By David Blanchette
Joseph J. Mullany was appointed the new Illinois president and CEO for Hospital Sisters Health System (HSHS) on April 25. He holds an MBA and master of health sciences from University of Florida. He became a hospital CEO at the age of 30 and since then has held management roles at Detroit Medical Center, Bayfront Health System, and most recently, Vassar Brother Medical Center before accepting his current position.
Where did you grow up, and what did you learn as a young person that you retain and use today?
I grew up in a small town of about 8,000 people in western Massachusetts called Great Barrington, it’s the home of Norman Rockwell, that’s its claim to fame.
I learned how important family is, that no matter where I go, whether it be all of the athletics I played as a kid, whether it be the work I do here with HSHS, it’s really the importance of family and taking care of each other. It’s what I learned from my mom and dad and it’s what I have carried in my life going forward.
How did you decide to enter the health care management profession as a career?
My family is all in health care to some degree: doctors, dentists, nurses, etc. But I was driven more by the ability to lead people – starting with athletics, being president of my high school class, things like that. Just trying to take what skills I have as a leader and combine both my passion for health care and taking care of people with the ability to lead. That kind of drifted me out of the clinical side and into the leadership side.
When I graduated from the University of Florida, I became a resident at a hospital in Tampa. Then I quickly moved up to be CEO when I was 30. I was actually pretty young when I ran my first hospital. It was a great learning experience, very enjoyable. So I’ve been doing it my whole career, it’s the only career I’ve had.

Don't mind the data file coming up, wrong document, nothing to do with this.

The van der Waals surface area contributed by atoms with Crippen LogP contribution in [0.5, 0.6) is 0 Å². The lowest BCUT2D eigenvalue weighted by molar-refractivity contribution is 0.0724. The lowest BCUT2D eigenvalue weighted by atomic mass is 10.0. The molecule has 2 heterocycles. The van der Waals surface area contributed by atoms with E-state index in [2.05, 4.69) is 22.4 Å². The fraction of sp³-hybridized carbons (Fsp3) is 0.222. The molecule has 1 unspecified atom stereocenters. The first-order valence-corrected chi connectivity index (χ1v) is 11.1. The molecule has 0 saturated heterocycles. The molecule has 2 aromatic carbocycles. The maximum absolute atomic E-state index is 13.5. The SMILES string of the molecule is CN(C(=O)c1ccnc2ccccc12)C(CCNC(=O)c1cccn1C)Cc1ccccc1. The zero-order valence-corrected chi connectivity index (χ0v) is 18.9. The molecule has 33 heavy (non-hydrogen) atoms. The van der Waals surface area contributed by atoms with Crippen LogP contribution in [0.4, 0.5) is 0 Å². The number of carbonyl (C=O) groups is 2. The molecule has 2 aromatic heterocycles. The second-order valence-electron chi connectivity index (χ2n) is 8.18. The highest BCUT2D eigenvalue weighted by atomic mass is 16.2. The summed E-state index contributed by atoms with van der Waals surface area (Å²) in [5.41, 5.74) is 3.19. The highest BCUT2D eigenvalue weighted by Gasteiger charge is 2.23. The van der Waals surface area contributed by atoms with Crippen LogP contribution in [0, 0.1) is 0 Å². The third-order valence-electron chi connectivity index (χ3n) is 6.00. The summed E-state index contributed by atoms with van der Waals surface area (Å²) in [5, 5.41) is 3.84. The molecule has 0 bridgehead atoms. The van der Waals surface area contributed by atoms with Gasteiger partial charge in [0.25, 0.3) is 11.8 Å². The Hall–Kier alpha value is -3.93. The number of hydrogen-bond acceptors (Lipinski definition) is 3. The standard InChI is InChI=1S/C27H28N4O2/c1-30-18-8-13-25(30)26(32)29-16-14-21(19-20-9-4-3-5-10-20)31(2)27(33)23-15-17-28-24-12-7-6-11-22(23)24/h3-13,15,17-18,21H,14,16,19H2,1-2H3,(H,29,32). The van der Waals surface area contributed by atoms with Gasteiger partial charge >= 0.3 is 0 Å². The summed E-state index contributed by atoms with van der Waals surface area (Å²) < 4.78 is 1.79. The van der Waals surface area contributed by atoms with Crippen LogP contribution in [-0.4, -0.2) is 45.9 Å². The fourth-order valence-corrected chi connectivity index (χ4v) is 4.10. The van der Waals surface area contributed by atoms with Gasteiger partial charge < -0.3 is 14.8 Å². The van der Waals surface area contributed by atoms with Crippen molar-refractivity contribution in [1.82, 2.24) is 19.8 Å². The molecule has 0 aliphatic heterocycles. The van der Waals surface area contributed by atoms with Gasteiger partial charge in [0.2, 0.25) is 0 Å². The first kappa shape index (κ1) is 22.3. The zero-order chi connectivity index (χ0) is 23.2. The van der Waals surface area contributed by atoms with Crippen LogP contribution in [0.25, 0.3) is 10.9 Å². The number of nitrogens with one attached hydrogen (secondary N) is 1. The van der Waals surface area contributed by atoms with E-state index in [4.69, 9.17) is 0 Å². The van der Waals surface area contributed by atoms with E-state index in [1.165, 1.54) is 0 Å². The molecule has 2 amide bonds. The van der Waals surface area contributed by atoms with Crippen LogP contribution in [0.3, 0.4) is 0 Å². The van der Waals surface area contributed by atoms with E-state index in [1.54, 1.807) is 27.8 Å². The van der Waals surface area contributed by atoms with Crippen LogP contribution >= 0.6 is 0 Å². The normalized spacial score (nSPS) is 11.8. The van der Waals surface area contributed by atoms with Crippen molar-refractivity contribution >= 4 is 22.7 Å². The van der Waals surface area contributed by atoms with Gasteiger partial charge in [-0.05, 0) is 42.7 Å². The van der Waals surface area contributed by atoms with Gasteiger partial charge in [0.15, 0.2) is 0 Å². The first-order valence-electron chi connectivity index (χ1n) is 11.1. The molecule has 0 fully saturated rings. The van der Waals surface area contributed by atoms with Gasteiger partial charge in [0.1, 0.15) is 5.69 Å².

How has your prior experience with other hospital systems prepared you for your new role at HSHS?
The other hospital systems where I have worked were in different forms during their evolution of becoming a system. For instance, one hospital system was putting a system together, but in Detroit it was a pretty well-oiled machine that I inherited, and I got to see the benefits of being one system.
My experience helped me by knowing where the opportunities are to maximize the benefit of being in a system. So you have nine hospitals that have been very much in their own silos. We are bringing them together in many ways, whether it be consolidating physician services, working with our laboratory to make that more efficient, or meeting with doctors to understand best practices at each hospital. We are all really learning to partner with what we do as a system.
Damond Boatwright, the CEO of the HSHS system in Illinois and Wisconsin, calls it “One Illinois.” So all operational things within the nine hospitals in the medical group in Illinois and all of the ambulatory care falls under this division. That’s a new announcement that just came out in May.
Why did you choose HSHS?
I’m passionate about it for two reasons. One, it’s a very mission-driven organization, and that became clear in all of my interactions with the leaders. Every hospital has a mission, but not all of them truly live it the way this place does. It believes in Christ, it believes in taking care of the under-served. It’s just something that really resonated with me.